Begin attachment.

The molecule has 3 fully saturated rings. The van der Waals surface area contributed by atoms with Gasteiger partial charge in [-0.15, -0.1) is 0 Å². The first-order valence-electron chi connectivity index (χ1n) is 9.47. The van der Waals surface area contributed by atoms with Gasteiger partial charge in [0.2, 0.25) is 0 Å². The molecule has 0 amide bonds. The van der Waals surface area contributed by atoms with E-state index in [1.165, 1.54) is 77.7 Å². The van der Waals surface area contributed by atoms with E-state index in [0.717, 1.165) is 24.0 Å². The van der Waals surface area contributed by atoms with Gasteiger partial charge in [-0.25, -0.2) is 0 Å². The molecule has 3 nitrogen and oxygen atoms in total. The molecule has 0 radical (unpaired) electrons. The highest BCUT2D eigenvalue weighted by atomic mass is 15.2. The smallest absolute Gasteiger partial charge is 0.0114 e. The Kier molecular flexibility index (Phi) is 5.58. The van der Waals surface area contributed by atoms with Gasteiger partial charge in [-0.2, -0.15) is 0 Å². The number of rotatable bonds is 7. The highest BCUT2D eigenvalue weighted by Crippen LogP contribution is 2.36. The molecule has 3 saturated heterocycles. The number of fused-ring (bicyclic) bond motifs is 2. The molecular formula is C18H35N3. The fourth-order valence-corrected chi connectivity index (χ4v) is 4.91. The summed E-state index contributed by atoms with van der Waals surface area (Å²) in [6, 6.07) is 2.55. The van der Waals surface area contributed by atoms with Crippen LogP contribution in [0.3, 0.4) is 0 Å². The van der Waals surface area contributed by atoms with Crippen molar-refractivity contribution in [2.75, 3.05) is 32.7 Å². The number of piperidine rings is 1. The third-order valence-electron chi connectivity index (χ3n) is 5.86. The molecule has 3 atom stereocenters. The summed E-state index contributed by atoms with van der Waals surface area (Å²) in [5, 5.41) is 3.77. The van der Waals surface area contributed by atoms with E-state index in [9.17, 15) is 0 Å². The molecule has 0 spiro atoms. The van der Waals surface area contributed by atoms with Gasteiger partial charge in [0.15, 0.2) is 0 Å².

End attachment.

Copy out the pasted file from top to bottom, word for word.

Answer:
The molecule has 3 fully saturated rings. The van der Waals surface area contributed by atoms with Gasteiger partial charge in [-0.15, -0.1) is 0 Å². The first-order valence-electron chi connectivity index (χ1n) is 9.47. The van der Waals surface area contributed by atoms with Gasteiger partial charge in [0.2, 0.25) is 0 Å². The molecule has 0 amide bonds. The van der Waals surface area contributed by atoms with E-state index in [1.165, 1.54) is 77.7 Å². The van der Waals surface area contributed by atoms with E-state index in [0.717, 1.165) is 24.0 Å². The van der Waals surface area contributed by atoms with Gasteiger partial charge in [-0.25, -0.2) is 0 Å². The molecule has 3 nitrogen and oxygen atoms in total. The molecule has 0 radical (unpaired) electrons. The highest BCUT2D eigenvalue weighted by atomic mass is 15.2. The smallest absolute Gasteiger partial charge is 0.0114 e. The Kier molecular flexibility index (Phi) is 5.58. The van der Waals surface area contributed by atoms with Gasteiger partial charge in [-0.2, -0.15) is 0 Å². The number of rotatable bonds is 7. The highest BCUT2D eigenvalue weighted by Crippen LogP contribution is 2.36. The molecule has 3 saturated heterocycles. The number of fused-ring (bicyclic) bond motifs is 2. The molecular formula is C18H35N3. The fourth-order valence-corrected chi connectivity index (χ4v) is 4.91. The summed E-state index contributed by atoms with van der Waals surface area (Å²) in [6, 6.07) is 2.55. The van der Waals surface area contributed by atoms with Crippen LogP contribution in [0.3, 0.4) is 0 Å². The van der Waals surface area contributed by atoms with Crippen molar-refractivity contribution in [2.75, 3.05) is 32.7 Å². The number of piperidine rings is 1. The third-order valence-electron chi connectivity index (χ3n) is 5.86. The molecule has 3 atom stereocenters. The summed E-state index contributed by atoms with van der Waals surface area (Å²) in [5, 5.41) is 3.77. The van der Waals surface area contributed by atoms with E-state index in [9.17, 15) is 0 Å². The molecule has 0 spiro atoms. The van der Waals surface area contributed by atoms with Gasteiger partial charge in [0.15, 0.2) is 0 Å².